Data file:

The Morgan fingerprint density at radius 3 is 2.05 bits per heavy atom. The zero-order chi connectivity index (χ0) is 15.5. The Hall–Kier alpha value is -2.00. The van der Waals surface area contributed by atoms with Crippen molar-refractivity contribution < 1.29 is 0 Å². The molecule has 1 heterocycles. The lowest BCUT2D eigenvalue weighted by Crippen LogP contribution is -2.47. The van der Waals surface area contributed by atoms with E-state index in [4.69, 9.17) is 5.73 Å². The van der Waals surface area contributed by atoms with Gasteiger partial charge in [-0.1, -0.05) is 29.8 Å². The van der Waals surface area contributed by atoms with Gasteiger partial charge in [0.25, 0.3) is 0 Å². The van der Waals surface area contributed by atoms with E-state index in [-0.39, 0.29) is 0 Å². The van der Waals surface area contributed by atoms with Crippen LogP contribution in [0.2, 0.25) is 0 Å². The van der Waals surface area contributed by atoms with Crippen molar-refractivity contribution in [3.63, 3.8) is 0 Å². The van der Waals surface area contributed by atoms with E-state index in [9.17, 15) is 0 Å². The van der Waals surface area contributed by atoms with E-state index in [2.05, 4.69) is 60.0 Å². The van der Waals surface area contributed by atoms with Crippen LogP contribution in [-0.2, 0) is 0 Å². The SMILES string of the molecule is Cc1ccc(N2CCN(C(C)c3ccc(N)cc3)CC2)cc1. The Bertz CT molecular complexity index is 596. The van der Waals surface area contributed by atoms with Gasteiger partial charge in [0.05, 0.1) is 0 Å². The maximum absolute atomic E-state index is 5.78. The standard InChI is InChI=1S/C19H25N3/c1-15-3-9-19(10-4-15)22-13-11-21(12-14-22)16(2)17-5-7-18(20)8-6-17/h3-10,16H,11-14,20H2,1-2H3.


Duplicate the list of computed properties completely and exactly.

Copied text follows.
The Morgan fingerprint density at radius 3 is 2.05 bits per heavy atom. The zero-order chi connectivity index (χ0) is 15.5. The Hall–Kier alpha value is -2.00. The van der Waals surface area contributed by atoms with Crippen molar-refractivity contribution < 1.29 is 0 Å². The molecule has 1 heterocycles. The lowest BCUT2D eigenvalue weighted by Crippen LogP contribution is -2.47. The van der Waals surface area contributed by atoms with E-state index in [4.69, 9.17) is 5.73 Å². The van der Waals surface area contributed by atoms with Gasteiger partial charge in [-0.1, -0.05) is 29.8 Å². The van der Waals surface area contributed by atoms with Gasteiger partial charge in [0.25, 0.3) is 0 Å². The van der Waals surface area contributed by atoms with E-state index in [-0.39, 0.29) is 0 Å². The van der Waals surface area contributed by atoms with Crippen LogP contribution in [0.2, 0.25) is 0 Å². The van der Waals surface area contributed by atoms with Crippen molar-refractivity contribution in [3.63, 3.8) is 0 Å². The van der Waals surface area contributed by atoms with E-state index in [9.17, 15) is 0 Å². The van der Waals surface area contributed by atoms with E-state index in [2.05, 4.69) is 60.0 Å². The van der Waals surface area contributed by atoms with Crippen LogP contribution in [-0.2, 0) is 0 Å². The SMILES string of the molecule is Cc1ccc(N2CCN(C(C)c3ccc(N)cc3)CC2)cc1. The Bertz CT molecular complexity index is 596. The van der Waals surface area contributed by atoms with Gasteiger partial charge in [0.05, 0.1) is 0 Å². The maximum absolute atomic E-state index is 5.78. The standard InChI is InChI=1S/C19H25N3/c1-15-3-9-19(10-4-15)22-13-11-21(12-14-22)16(2)17-5-7-18(20)8-6-17/h3-10,16H,11-14,20H2,1-2H3.